When I met Dylan, we bonded over that, because he also liked that music at a young age. I think it was rare for a kid our age to like that kind of music. Cole was also just a very talented musician at a young age too. So we all loved band music at a young age and wanted to form one; there was no other reason than that. We didn't have to search out our passion for it. It was already there.

Speaking of, I've loved your distinctive covers, from "My Worst Enemy" by Lit (which you put a melancholy look at it) to "Espresso" just recently. What's the key to a solid cover and how do you decide what songs to put your spin on it?

Minette: We definitely don't have songs in our pocket. We always try to do something unexpected or unconventional to get people talking about it, otherwise what's the point? 

Cole recommended "Espresso," which I hadn't heard at the time — but if he's saying this new, popular song is good, I trust him. When I listened to it, I thought it'd be great, and when we worked on the first version it had a drum machine and was funkier. When we stripped it back and it became more emo, it was hilarious. 

Though there are some Sabrina Carpenter fans who are really mad I attempted to sing that song. "You could never be Sabrina!" I'm like, "I know I can never be Sabrina!" But you know what? She texted me recently and gave the seal of approval. That's all we needed.

Since you've all been playing together in some capacity since you were 11, what's kept you together all these years?

Preston: When we were young, our brains were super mushy and we all had a big influence on each other as people. We're all very different now as people in a lot of ways, but we all know each other enough to predict how someone will feel or react about something. 

So there's this kind of synergy happening because, since we were 11, we were practicing every day and performing original music, and we just didn't stop. By the time we became Wallows officially, we had been a band for seven or eight years at that point. 

Speaking of, I know you recently connected with the person who indirectly inspired your name? What's the story behind that?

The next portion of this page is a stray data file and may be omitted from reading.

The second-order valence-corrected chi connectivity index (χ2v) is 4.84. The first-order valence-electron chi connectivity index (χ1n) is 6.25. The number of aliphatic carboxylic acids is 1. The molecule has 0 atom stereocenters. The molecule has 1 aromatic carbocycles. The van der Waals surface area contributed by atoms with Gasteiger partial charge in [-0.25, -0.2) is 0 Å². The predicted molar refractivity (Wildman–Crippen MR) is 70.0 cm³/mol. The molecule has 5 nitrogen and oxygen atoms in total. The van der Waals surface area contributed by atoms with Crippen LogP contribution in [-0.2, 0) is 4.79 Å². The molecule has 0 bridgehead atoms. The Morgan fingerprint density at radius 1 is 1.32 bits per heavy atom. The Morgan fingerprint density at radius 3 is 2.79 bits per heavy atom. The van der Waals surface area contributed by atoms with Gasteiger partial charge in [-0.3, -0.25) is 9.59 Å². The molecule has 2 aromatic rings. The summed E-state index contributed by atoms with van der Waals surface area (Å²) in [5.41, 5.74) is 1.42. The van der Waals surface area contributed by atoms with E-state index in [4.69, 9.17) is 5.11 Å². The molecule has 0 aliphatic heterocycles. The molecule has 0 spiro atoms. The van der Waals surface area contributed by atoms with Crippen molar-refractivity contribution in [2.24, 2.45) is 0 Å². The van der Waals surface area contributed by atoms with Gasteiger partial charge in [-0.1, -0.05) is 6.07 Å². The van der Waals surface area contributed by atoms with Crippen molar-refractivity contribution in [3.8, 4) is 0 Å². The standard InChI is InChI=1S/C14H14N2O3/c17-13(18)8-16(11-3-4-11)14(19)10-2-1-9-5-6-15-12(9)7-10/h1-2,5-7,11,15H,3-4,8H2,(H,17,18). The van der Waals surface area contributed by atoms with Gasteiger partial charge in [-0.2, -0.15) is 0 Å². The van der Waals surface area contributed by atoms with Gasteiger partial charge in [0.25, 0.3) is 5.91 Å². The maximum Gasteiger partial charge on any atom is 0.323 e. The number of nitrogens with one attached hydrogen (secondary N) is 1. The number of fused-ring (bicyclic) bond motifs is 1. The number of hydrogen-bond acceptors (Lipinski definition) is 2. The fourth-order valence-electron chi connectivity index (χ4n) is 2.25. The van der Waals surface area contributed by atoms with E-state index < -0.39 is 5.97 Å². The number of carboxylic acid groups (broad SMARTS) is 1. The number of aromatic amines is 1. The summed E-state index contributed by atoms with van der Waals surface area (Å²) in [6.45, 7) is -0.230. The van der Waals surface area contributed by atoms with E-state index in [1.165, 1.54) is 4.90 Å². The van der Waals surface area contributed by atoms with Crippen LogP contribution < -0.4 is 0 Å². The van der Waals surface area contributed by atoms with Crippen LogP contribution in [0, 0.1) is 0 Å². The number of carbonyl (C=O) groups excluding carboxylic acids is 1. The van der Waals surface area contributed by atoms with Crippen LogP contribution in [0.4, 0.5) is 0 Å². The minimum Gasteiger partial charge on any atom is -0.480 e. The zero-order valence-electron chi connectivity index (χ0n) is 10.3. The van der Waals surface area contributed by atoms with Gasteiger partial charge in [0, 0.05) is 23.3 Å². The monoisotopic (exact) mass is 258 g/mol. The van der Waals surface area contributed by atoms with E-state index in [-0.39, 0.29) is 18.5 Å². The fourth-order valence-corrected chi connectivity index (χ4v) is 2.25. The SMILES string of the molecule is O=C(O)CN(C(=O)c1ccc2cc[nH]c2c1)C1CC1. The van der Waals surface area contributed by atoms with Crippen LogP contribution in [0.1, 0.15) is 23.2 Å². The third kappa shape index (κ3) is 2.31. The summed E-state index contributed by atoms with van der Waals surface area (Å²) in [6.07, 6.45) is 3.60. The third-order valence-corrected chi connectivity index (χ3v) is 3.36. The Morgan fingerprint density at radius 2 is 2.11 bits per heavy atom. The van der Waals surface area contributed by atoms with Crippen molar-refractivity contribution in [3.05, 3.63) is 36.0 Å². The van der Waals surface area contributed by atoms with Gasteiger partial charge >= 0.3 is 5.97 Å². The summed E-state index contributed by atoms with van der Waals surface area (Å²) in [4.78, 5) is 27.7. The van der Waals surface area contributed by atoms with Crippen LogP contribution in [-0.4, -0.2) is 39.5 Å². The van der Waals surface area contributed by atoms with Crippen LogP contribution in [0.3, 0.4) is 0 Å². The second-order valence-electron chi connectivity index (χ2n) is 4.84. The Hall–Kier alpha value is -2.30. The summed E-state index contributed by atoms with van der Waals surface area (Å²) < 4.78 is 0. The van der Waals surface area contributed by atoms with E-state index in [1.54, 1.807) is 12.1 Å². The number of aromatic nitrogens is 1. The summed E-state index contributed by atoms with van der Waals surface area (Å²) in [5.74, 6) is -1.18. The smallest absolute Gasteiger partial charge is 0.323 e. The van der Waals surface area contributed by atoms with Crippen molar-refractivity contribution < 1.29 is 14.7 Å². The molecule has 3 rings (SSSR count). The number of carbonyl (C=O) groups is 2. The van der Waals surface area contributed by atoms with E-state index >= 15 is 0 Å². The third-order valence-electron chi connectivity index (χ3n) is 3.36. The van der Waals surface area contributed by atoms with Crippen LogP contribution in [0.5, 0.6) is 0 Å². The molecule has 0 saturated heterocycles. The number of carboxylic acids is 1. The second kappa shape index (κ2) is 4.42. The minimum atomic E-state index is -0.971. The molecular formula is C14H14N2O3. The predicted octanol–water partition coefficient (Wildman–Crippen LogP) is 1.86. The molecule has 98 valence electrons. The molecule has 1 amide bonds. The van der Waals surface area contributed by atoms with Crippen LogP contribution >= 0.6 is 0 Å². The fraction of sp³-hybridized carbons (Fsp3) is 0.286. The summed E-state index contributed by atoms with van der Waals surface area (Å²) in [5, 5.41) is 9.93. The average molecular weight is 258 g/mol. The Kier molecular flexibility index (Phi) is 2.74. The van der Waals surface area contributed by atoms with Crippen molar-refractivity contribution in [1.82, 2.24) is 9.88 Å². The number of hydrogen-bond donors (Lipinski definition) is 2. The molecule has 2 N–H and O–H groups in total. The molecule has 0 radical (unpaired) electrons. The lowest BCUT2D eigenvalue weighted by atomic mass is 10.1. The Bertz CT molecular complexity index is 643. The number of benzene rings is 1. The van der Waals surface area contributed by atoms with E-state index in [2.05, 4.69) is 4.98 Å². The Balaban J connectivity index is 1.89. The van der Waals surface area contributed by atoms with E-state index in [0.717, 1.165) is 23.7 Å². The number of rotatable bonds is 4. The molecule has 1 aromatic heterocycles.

Minette: So Wallows was named after a skate spot in Hawaii on Oahu, which we first heard about from the video game Tony Hawk's Underground where it was part of the Hawaii map. Braeden played it growing up and at a certain point he said it'd be a cool album title. Eventually, when we were thinking of band names, we realized Wallows would be a great name. 

Last week, we were on "The Today Show" and they said "We have a surprise for you!" And it was a message from Tony Hawk, which was so full circle. To go from being kids with all ambitions and dreams, and now Tony Hawk is surprising us — it was crazy. If our 13-year-old selves were experiencing this, that'd be insane.

Model was produced by John Congleton, who was also behind your first album. What brought you together again for this third record?

Lemasters: When we first started making music, we worked with John; he made some St. Vincent records and we really respected his work. We were just naive enough to be so excited to go with him and we didn't meet anybody else at the time. He did our first EP and first album. There's something really special about that connection and bond you make, that first time. 

For our second album, we worked with Ariel Rechtshaid, which was incredible and who we always wanted to work with. When we decided to work on Model, we didn't know who to go with, but we went in with Congleton again to record some demos for no project at all. We asked him what he pictured for us regarding a new album, and everything he said is exactly how we were feeling. 

I also always admired an artist working with a producer multiple times, like Nigel Godrich with Radiohead or George Martin with the Beatles; there's a camaraderie where you always know where you've been. So it was a no-brainer to go with John again for Model. I think it's our best work yet, and best production yet, and that's largely because of his passion for the project. 

What's the most gratifying part of the musical process as an artist: writing and producing, or going out and performing them on tour?

Lemasters: It's such a hard question, but my answer would be it's whatever process you're currently experiencing. Writing and recording is so exciting, but going on tour and seeing people sing the songs is the most rewarding thing. I know that's the most cop-out answer. 

Does it change over time?

Minette: Exactly. It's a cycle, when you're on tour you're thinking, "I can't wait to go back into the studio" by the end for sure. I'm interested to see what happens when time slows down to step away from both and take a step back. I don't think we're near that, but I'm already thinking ahead to the next album, and we haven't even toured this album yet! 

Right now, I'm more excited for this tour than ever, but I'm also more nervous. It all adds to the excitement and intrigue of it.